Amazon founder and CEO Jeff Bezos made headlines at the start of the second month of 2021 after announcing plans to step down this year to focus on new products and other initiatives. To fill in the big shoes he will leave behind is Andy Jassy, long-time CEO of Amazon Web Services.
In a memo addressed to his employees, whom he referred to as his "fellow Amazonians," Bezos further shared the details of his plan. There, he wrote how he will still be involved with the world’s largest online retailer for the first two quarters of the year. Then, once the Q3 rolls in, he will slowly transition to his new role as the Executive Chair of the Amazon Board.
Bezos went on to express his confidence and belief in Jassy, who has been working for the 27-year-old company since 1997 and has taken AWS to great heights. Under Jassy’s leadership, AWS has signed major customers such as Verizon, McDonald’s, and Honeywell. The cloud business also reported an annual revenue growth of 37% in 2019 and 30% in 2020.
The 57-year-old billionaire also explained how his decision to give up the CEO role was primarily inspired by his desire to zoom in on new projects and other ventures, such as the Bezos Climate Fund, the Washington Post, and his space flight company, Blue Origin.
Despite the preparations, the transition, of course, is not expected to go seamlessly. Amazon shares dipped after the announcement in early February as investors took some time to digest the news. Company share prices, after all, are reflective not just of the performance of a company — and Amazon has performed remarkably well in the past year, topping $100 billion in Q4 alone — but also investor sentiment. However, investors can take a cautiously hopeful outlook: Amazon’s stock has jumped 70% over the past year.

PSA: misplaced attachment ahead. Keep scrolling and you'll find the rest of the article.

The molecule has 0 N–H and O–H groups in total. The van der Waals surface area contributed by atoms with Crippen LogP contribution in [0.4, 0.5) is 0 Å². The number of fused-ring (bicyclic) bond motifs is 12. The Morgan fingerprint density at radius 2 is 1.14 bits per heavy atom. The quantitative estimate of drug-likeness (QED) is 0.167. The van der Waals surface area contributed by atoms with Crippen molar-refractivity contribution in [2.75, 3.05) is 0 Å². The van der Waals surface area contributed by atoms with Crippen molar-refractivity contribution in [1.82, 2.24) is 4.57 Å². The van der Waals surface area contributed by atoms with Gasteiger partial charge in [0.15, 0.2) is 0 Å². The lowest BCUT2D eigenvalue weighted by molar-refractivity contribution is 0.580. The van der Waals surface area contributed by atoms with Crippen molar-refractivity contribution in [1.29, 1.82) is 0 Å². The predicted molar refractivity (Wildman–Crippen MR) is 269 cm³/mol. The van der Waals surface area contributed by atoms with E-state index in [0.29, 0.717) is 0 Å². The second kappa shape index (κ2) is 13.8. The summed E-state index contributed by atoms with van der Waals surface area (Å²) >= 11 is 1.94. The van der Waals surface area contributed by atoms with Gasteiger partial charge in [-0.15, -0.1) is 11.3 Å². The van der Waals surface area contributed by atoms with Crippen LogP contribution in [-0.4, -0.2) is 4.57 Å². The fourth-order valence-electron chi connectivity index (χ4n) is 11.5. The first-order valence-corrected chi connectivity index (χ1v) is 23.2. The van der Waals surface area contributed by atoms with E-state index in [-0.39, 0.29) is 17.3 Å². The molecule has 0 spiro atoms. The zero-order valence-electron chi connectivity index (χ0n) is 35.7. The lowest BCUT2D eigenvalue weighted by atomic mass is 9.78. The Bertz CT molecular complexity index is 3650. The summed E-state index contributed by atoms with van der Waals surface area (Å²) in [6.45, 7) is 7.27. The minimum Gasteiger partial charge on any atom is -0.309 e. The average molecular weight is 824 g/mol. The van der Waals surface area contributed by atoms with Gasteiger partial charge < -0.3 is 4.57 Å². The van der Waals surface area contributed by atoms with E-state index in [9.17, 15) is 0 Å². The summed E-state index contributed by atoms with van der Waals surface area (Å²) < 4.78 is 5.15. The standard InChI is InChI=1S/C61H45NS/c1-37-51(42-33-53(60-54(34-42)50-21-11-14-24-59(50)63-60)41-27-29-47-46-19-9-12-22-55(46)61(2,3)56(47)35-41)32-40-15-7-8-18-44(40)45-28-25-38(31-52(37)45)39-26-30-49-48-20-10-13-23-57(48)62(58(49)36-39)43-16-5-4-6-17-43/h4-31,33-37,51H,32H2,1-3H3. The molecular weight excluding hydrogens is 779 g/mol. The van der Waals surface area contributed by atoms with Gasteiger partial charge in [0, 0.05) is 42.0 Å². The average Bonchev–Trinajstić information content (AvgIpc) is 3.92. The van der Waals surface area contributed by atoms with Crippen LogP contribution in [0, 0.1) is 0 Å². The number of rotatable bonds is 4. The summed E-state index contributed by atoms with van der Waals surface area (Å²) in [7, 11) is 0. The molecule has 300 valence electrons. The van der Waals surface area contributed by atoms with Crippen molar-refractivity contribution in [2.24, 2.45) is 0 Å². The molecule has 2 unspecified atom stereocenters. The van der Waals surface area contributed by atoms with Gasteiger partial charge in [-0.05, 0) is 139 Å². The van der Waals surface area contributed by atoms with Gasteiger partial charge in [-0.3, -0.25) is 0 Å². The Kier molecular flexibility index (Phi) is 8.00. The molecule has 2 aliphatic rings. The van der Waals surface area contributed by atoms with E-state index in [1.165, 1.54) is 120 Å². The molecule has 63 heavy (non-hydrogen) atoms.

It’s also important to note how the ongoing global health crisis will likely continue to spell growth for the company. After all, the pandemic-driven demand for online shopping alone successfully increased company sales by 37% to hit $386 billion (£280 billion), as reported by the company on 2nd February.
To venture capitalists like Tom Alberg, Bezos' decision to focus on his new endeavours can be likened to the second act of Bill Gates. After all, the Microsoft co-founder has successfully established himself as one of the world’s leading philanthropists after he gave up his chief executive post in 2000. Alberg believes that there’s a great chance Bezos’s close attention to space travel and climate change could have the same lasting impact.
Bezos may finally be moving on to the next chapter of his life, but that shouldn't be a reason for the retail giant's competitors to rest easy. Amazon will continue to be a retail giant that commands 40% and 30% of all US and UK e-commerce, respectively. In addition to this, the ever-growing Amazon Prime service, which has over 126 million users, will only bring in greater market share for the company, even with minimal focus. This reality highlights the continuous need for managers and business leaders to watch out for the multinational company in order to thrive in the retail and tech sectors.